CleanTechnica is the #1 cleantech-focused
website
 in the world.


Clean Power german power prices

Published on February 16th, 2013 | by Giles Parkinson

21

Macquarie Group: Rooftop Solar Is Unstoppable

Share on Google+Share on RedditShare on StumbleUponTweet about this on TwitterShare on LinkedInShare on FacebookPin on PinterestDigg thisShare on TumblrBuffer this pageEmail this to someone

February 16th, 2013 by
 
This article was originally published on RenewEconomy:

The fundamental transformation of energy markets brought about by the growing incursions of renewables such as wind and solar has been underlined in a new report by the European energy analysts at Macquarie Group, who have concluded that the plunge in costs for rooftop solar PV has fallen to such an extent that its continued rapid deployment may be unstoppable.

In an analysis that broadly reflects the conclusion of UBS energy analysts about how rooftop solar PV is heralding an energy revolution, Macquarie notes that many existing fossil fuel generators in Germany are losing money and could go out of business. And even steep subsidy cuts to renewables would not reverse the trend.

“Traditional wisdom suggests that steep subsidy cuts can bring the solar build-out under control again,” the Macquarie analysts note. “We disagree, though, as the ever-increasing prices for domestic and commercial customers as well as rapid solar cost declines have brought on the advent of grid parity for German roofs. Thus, solar installations could continue at a torrid pace.”

Here are some key graphs to illustrate its point. Macquarie notes that wholesale prices in Germany have fallen 29 per cent over the last five years, while retail prices have risen 31 per cent – both movements at least partly due to the impact of renewables. But those movements pale in comparison with the dramatic fall in the cost of rooftop solar PV.

(Click the image to see a larger version).

Screen Shot 2013-02-12 at 8.51.46 AM

Macquarie says rooftop solar generation in Germany currently costs between €0.12kWh and €0.14/kWh (assuming 85 per cent debt financing and 4 per cent interest rate). These compare favourably with retail grid electricity prices of €0.28/kWh (even at just 50 per cent on-site self-consumption). But solar PV can even offer savings at industrial and commercial grid prices which are even lower at €0.11-0.17/kWh.

“Consequently, solar installations could continue at a rapid pace even without subsidies,” Macquarie notes. “Ultimately, this would threaten the role of coal-fired generation as the price setter in wholesale power price formation.”

Macquarie says that these effects seem self-reinforcing and hard to stop, unless there is a total power system overhaul. That, though, is unlikely. “We cannot see political will for such an overhaul. Quite to the contrary, German Environment Minister (Peter) Altmaier proposed in October 2012 to lift the country‟s 2020 renewable energy target to 40 per cent” (and its 2030 target to 80 per cent).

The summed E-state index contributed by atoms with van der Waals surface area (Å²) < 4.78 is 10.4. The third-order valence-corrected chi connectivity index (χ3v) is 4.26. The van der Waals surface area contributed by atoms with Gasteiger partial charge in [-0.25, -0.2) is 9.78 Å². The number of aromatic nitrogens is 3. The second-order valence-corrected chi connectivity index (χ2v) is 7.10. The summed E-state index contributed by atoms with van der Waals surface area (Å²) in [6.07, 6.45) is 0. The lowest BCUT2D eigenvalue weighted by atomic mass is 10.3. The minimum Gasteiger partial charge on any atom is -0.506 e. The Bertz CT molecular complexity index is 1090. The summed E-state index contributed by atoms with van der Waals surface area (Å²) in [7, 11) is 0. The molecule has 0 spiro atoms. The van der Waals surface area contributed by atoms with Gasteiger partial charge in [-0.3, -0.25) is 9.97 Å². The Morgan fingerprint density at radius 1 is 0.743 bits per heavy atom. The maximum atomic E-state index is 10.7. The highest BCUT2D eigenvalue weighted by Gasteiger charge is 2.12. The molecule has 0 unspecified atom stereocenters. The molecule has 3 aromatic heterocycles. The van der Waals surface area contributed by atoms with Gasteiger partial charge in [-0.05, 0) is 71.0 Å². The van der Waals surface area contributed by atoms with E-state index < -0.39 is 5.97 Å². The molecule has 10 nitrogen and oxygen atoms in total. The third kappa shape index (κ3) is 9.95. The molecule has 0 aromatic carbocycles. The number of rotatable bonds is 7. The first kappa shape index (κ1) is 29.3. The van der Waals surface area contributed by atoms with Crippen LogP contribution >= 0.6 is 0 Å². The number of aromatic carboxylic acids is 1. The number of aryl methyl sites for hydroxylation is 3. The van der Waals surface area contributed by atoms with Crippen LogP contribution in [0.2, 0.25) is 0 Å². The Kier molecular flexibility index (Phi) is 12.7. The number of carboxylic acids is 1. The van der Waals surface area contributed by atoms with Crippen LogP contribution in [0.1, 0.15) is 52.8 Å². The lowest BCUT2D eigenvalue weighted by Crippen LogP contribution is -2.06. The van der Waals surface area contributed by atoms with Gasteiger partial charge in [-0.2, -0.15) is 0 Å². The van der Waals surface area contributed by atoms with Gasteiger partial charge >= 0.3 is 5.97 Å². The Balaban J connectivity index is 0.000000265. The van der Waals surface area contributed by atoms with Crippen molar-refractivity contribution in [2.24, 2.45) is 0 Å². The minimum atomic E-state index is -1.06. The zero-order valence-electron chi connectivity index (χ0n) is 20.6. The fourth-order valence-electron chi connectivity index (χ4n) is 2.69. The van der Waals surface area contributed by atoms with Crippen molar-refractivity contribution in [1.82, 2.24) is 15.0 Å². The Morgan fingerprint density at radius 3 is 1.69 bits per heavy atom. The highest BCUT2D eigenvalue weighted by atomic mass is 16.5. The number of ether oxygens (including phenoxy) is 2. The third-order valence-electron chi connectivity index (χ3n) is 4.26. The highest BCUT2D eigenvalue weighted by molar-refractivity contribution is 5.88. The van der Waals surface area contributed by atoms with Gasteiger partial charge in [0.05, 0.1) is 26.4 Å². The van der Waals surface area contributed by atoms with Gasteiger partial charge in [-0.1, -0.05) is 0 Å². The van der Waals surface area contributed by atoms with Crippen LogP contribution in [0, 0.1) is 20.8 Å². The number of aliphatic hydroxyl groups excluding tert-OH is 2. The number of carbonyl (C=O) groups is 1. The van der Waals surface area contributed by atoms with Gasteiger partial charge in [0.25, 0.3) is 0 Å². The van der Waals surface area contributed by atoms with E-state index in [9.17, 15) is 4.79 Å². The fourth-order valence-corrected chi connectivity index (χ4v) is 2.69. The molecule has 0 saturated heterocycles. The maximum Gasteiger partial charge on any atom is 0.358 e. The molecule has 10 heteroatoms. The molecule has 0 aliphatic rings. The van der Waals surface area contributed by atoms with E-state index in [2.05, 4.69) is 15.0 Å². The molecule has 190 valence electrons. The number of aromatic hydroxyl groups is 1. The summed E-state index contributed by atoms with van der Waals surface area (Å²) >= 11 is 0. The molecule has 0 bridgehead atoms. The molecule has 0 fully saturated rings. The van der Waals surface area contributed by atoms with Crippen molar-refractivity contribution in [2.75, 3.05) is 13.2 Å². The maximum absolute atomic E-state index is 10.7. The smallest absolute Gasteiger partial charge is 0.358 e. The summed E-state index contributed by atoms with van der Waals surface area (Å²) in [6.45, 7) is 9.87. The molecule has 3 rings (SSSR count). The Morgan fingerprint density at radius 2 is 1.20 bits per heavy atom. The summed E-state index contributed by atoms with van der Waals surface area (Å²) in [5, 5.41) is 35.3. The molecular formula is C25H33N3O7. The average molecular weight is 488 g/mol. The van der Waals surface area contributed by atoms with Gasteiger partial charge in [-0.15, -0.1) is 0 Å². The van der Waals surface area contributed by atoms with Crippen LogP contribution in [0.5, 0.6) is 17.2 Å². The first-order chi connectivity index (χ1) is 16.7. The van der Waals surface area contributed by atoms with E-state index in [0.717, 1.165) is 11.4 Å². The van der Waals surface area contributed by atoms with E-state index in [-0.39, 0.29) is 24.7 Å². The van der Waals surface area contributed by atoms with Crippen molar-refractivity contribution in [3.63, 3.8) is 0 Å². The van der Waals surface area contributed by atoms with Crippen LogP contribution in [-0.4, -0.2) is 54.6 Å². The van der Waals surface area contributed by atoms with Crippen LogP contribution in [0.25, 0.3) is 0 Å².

Moreover, in an election year that is likely to see the Social Democrats elected, either in coalition with the Greens or a “grand coalition” with Chancellor Merkel’s party, the pace of renewables expansion is likely to increase.

And as this story we published this week tells us, support in Germany for its “energiewende” (energy transformation) program remains strong. (It would be interesting to see how this corresponds in Australia, because utilities here appear to be simply taking matters into their own hands, by changing tariff structures or refusing and delaying solar connections).

As we highlighted nearly a year ago now, in our story of Why generators are terrified of solar, Macquarie has its own illustrations of what is happening to the energy market. It makes mention of key milestones on May 25, when solar contributed more than 20 GW of capacity into the German grid for the first time – accounting for one-third of peak demand – and on September 14, when wind and solar combined to produce more than 31.5 GW (solar 16.1 GW plus wind 15.4 GW) in the early afternoon.

Macquarie’s examples compare typical days in May and in March – the changes to the price curve are even more dramatic than that highlighted by the Melbourne Energy Institute’s Mike Sandiford in the case of South Australia last week.  The loss of the curve represents a loss in revenue.

Here is the example from May:

Screen Shot 2013-02-12 at 9.12.35 AM

And here is the example for March:

Screen Shot 2013-02-12 at 9.12.40 AM

Again, the gap between the black and red lines represents lost revenue for generators.

And while the proliferation of renewables is proving to be a painful experience for utilities, it is forcing the energy industry to challenge their traditional baseload/peakload approach to energy supply. The alternative is now viewed – even by the major generator companies – as non-flexible and flexible generation, with the dispatchable energy produced by gas plants, or at a later date storage technologies, filling in the gaps between renewables. Germany is also reportedly about to announce a new tariff to encourage battery storage deployment for solar PV.

Still, the transition period promises to be problematic.

Macquarie does highlight some perverse impacts of this situation – the fact that cleaner gas-fired fuel is being priced out of the market, while lignite – what we know in Australia as brown coal – survives, and that ageing gas-fired generators are not being replaced by state-of-the-art modern plants.

However, it notes this has as much to do with the plunging carbon price in Europe, which has effectively removed the pollution price signal on dirtier fuels in the energy market, as well as the high cost of gas – most of which has to be imported from Russia. It notes that the current cost of new-build gas is nearly 50 per cent above average wholesale prices, and recently announced demand management initiatives, such as load shedding, are removing another major part of the market. That load shedding will result in up to 1,500 MW of demand to be switched off in a matter of seconds, and up to 3,000 MW within15 minutes.